Oh, and it’s not “people clicked to report it”, let me repeat it again: When I post, my posts are immediately put into moderation and are NOT shown on the site.

That is censorship, plain and simple. This post will likely get added days after the fact.

Anonymous Coward says:

Re: Re: Re: censorship

horse with no name, how much time have you spent your life in Germany? Still refusing to answer that question, I see!

If you guys love triggering the spam filter so much, guess what. You get your binky taken away. That’s just too damn bad, and it sounds so familiar – oh, right. That’s exactly how you feel about people accused of downloading stuff. They get their Internet access taken away. Why don’t the lot of you just crawl back into your caves where you can lick your wounds and privately brag about your e-peens?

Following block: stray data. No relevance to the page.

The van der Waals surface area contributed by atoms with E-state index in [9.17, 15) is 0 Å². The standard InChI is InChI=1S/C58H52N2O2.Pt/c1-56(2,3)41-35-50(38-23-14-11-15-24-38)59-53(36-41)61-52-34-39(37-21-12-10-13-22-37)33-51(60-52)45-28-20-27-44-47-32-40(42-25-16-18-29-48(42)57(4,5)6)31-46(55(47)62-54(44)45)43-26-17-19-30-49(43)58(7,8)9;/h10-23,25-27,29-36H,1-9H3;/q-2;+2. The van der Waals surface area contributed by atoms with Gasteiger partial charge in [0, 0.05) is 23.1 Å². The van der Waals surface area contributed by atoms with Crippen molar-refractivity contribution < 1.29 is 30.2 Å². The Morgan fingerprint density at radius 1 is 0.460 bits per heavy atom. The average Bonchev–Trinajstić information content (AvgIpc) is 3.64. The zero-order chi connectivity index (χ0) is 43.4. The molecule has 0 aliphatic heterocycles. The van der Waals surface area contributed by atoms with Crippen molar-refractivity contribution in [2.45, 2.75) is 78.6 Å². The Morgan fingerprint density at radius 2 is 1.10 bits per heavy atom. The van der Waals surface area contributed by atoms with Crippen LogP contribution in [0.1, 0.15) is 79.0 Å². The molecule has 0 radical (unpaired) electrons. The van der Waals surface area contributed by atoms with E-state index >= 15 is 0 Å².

Anonymous Coward says:

LOL I’d say 60% of the best pirate dump sites I know of are in China. It’s why I can actually understand quite a bit of their language. After China I’d say Russia is next for some good surfing.

I don’t even surf those sites just for the sole purpose of downloading. It’s just fun to do and it’s an awesome way to find the next new thing that you might love. 95% of all software I legally own has been found through a dump site.

If I like something I’ll buy it because I have no problem supporting shit I enjoy.

Anonymous Coward says:

I don’t like China’s government’s definition of free speech.

…Actually, that “Internet regulation has to be carried out until those spreading adverse remarks fear the strength of the public interest” bit kinda terrifies me. It sounds like something a mob boss would say while his henchman had a shotgun pressed up against the back of your head, except it’s being applied to an entire country.
Nobody should have to live under that kind of tyranny.

Anonymous Coward says:

you cannot condemn a country for doing something, then do the same thing yourself, without the condemned country using what you are now doing to justify what it was already doing. if the Western countries are too stupid to see that or too damn up their own arses to admit that, they should be replaced with those that are not afraid to admit the facts